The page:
The plant launched yesterday in Namakwa, Mukono District, will significantly the improve lives of 50,000 girls and women, the through production of reusable sanitary ps, and create employment opportunities for over 200 vulnerable girls and women.
The facility follows a partnership the between Uganda Red Cross Society (URCS) and Randal Charitable Foundation, with the latter offering significant grant funding from the project.
This, at the backdrop of the UK East Africa Health Summit in 2017, whorganizersganisers linked and presented URCS Secretary General to Board Member and event sponsor, Dr. Nik Kotecha, hence the collaboration of URCS, Education Ministry & UK partners countrywide initiative named ‘KEEP A GIRL IN SCHOOL’ iton aim to improve menstrual health management, among primary and secondary school-going adolescents in vulnerable communities.
During the the launch, Founder and Chairperson of Trustees of the Randal Charitable Foundation, Dr. Nik Kotecha OBE DL, said the mission is to directly save and significantly improve the lives of the most vulnerable across the globe. He added that without access to high-quality sanitary pads & toilets, girls cannot attend schools, hence getting trapped in homes, thus unable to earn a living.
“For many girls and women, poor achigh-quality quality sanitary pads, as well as toilets and washrooms, is a huge barrier to attending school and can result in seriously limiting future career choices.”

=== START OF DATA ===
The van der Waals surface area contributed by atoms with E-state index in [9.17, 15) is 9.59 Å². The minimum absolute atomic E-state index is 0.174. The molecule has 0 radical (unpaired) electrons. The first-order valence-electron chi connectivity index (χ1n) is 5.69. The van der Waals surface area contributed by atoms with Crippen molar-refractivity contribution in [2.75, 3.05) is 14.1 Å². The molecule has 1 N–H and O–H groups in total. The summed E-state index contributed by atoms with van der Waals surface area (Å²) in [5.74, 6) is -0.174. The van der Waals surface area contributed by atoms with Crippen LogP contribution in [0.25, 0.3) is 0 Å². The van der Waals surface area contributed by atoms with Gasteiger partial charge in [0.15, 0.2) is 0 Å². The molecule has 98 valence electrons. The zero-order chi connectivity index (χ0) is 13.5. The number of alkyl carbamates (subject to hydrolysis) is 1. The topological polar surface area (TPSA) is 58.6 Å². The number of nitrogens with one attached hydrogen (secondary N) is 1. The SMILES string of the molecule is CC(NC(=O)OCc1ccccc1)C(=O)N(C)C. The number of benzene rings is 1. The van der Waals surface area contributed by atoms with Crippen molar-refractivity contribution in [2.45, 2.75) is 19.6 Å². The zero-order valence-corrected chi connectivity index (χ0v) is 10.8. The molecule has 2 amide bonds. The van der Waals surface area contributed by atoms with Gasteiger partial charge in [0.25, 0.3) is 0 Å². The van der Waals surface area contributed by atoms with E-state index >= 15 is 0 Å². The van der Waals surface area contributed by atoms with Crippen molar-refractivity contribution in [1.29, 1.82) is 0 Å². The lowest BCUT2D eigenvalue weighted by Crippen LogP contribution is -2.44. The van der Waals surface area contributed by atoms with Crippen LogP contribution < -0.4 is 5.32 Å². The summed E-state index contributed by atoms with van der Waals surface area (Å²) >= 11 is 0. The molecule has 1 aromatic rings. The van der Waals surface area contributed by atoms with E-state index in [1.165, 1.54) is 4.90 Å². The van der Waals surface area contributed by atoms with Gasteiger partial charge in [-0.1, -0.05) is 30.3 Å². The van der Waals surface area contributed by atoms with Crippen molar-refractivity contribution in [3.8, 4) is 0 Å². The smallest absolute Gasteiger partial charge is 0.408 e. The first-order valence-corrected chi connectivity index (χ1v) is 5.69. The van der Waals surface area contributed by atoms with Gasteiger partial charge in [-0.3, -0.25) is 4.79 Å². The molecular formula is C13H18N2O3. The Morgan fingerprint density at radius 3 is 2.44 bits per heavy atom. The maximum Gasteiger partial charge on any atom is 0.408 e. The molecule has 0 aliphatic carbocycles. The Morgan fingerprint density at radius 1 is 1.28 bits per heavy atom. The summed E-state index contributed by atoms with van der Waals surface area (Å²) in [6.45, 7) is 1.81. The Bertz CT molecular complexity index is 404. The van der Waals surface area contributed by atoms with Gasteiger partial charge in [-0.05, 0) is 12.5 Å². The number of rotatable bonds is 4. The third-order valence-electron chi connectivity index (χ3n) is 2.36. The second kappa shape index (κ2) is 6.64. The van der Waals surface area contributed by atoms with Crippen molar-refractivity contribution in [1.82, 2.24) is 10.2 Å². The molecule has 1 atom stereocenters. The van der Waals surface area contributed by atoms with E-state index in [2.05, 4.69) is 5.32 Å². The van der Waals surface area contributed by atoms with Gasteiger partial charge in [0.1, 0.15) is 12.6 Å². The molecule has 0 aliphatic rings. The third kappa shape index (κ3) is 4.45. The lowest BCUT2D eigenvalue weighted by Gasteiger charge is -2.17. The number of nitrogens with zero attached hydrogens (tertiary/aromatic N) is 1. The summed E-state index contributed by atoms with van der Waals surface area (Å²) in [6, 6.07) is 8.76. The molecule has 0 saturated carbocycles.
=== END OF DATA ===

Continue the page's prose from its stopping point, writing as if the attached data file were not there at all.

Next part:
He reiterated his commitenablingo enable every young person, to reach their full potential, and equal access to education for girls and boys, as an essential part of life.
Secretary General of URCS, Robert Kwesiga, commended Randal Charitable Foundation for their vital support to keep more girls in school, through manufacturing and provision of good sanitary materials. He added that this humanitarian cause will curb the problem of school dropout for girls, adding that keeping a girl in school is one of the mandates of URCS.
Global Health Fellowship Project Manager at NHS, England, Moses Mulimira, was withased for the collaboration partnership, which is one of the flagship projthe ects of UK East Africa Health Summit. He revealed that UK East Africa Healthorganizersganisers are dlighted, because the manufacturing facility will have dual benefits of ensurincan able to stay in ool, to gain a good education, and in manyhave cases, a future free of extreme poverty. He also urged that it will deliver sustainable skilled employment, to the women and girls involved in the production and sale of the pads.
URCS Spokesperson, Irene Nakasiita (MCIPR), noted that they’re introducing ‘Keep A Girl in Schoo a more stronger way, by producing reusable sanitary pads in Namakwa, Mukono. She alluded to the fact that URCS is happy to contribute, to menstrual health and hygiene management, education and school retention, and support among the vulnerable girls, to overcome extreme poverty.
Head of Commercial Banking at Ecobank, Uganda, Hellen Luyima, reckoned that they’re committed to supporting the girl childproject, and encouraging other private sector organisations to do the same. She pointed out that Ecobank will continue investing in initiatives, that promote education and human dignity for girls, to create a more equal and prosperous future for all.
In sum, the fully established plant will manufacture 200,000 reusable pads, annually. Around 20 percent of the pads will be given to 10,000 vulnerable girls in school free of charge. The remaining 80 percent commercializedcialised to 40,000 girls and women in the wider communisubsidizedbsidised price, which will ensure the long-term sustainability of the manufacturing facility.